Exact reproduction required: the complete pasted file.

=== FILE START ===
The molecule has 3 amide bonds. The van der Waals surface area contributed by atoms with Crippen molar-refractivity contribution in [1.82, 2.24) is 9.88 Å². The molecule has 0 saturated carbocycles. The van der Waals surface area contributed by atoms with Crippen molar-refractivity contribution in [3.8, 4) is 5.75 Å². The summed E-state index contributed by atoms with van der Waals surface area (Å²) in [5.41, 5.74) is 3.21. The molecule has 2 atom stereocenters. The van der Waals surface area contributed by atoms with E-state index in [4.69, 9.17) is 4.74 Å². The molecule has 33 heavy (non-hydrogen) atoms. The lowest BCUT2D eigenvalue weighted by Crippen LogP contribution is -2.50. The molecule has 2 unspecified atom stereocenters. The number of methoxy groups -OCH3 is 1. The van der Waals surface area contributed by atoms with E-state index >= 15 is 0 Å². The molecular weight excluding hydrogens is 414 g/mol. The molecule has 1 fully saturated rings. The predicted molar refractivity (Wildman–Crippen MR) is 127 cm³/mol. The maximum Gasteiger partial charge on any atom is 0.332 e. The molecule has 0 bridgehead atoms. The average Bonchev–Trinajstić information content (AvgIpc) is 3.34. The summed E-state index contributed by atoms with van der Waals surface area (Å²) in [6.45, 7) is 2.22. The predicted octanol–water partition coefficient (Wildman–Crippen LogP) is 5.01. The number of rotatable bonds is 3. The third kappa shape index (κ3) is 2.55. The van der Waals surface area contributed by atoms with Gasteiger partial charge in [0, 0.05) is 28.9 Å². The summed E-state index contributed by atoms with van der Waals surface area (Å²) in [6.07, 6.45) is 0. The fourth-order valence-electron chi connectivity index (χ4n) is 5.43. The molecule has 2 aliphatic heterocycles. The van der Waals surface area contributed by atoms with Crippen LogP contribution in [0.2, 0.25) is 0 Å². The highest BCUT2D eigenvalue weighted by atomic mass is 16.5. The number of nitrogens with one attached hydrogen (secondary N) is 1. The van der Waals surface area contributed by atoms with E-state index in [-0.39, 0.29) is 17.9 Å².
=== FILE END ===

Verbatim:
The molecule has 3 amide bonds. The van der Waals surface area contributed by atoms with Crippen molar-refractivity contribution in [1.82, 2.24) is 9.88 Å². The molecule has 0 saturated carbocycles. The van der Waals surface area contributed by atoms with Crippen molar-refractivity contribution in [3.8, 4) is 5.75 Å². The summed E-state index contributed by atoms with van der Waals surface area (Å²) in [5.41, 5.74) is 3.21. The molecule has 2 atom stereocenters. The van der Waals surface area contributed by atoms with E-state index in [4.69, 9.17) is 4.74 Å². The molecule has 33 heavy (non-hydrogen) atoms. The lowest BCUT2D eigenvalue weighted by Crippen LogP contribution is -2.50. The molecule has 2 unspecified atom stereocenters. The number of methoxy groups -OCH3 is 1. The van der Waals surface area contributed by atoms with E-state index >= 15 is 0 Å². The molecular weight excluding hydrogens is 414 g/mol. The molecule has 1 fully saturated rings. The predicted molar refractivity (Wildman–Crippen MR) is 127 cm³/mol. The maximum Gasteiger partial charge on any atom is 0.332 e. The molecule has 0 bridgehead atoms. The average Bonchev–Trinajstić information content (AvgIpc) is 3.34. The summed E-state index contributed by atoms with van der Waals surface area (Å²) in [6.45, 7) is 2.22. The predicted octanol–water partition coefficient (Wildman–Crippen LogP) is 5.01. The number of rotatable bonds is 3. The third kappa shape index (κ3) is 2.55. The van der Waals surface area contributed by atoms with Gasteiger partial charge in [0, 0.05) is 28.9 Å². The summed E-state index contributed by atoms with van der Waals surface area (Å²) in [6.07, 6.45) is 0. The fourth-order valence-electron chi connectivity index (χ4n) is 5.43. The molecule has 2 aliphatic heterocycles. The van der Waals surface area contributed by atoms with Crippen LogP contribution in [0.2, 0.25) is 0 Å². The highest BCUT2D eigenvalue weighted by atomic mass is 16.5. The number of nitrogens with one attached hydrogen (secondary N) is 1. The van der Waals surface area contributed by atoms with E-state index in [-0.39, 0.29) is 17.9 Å².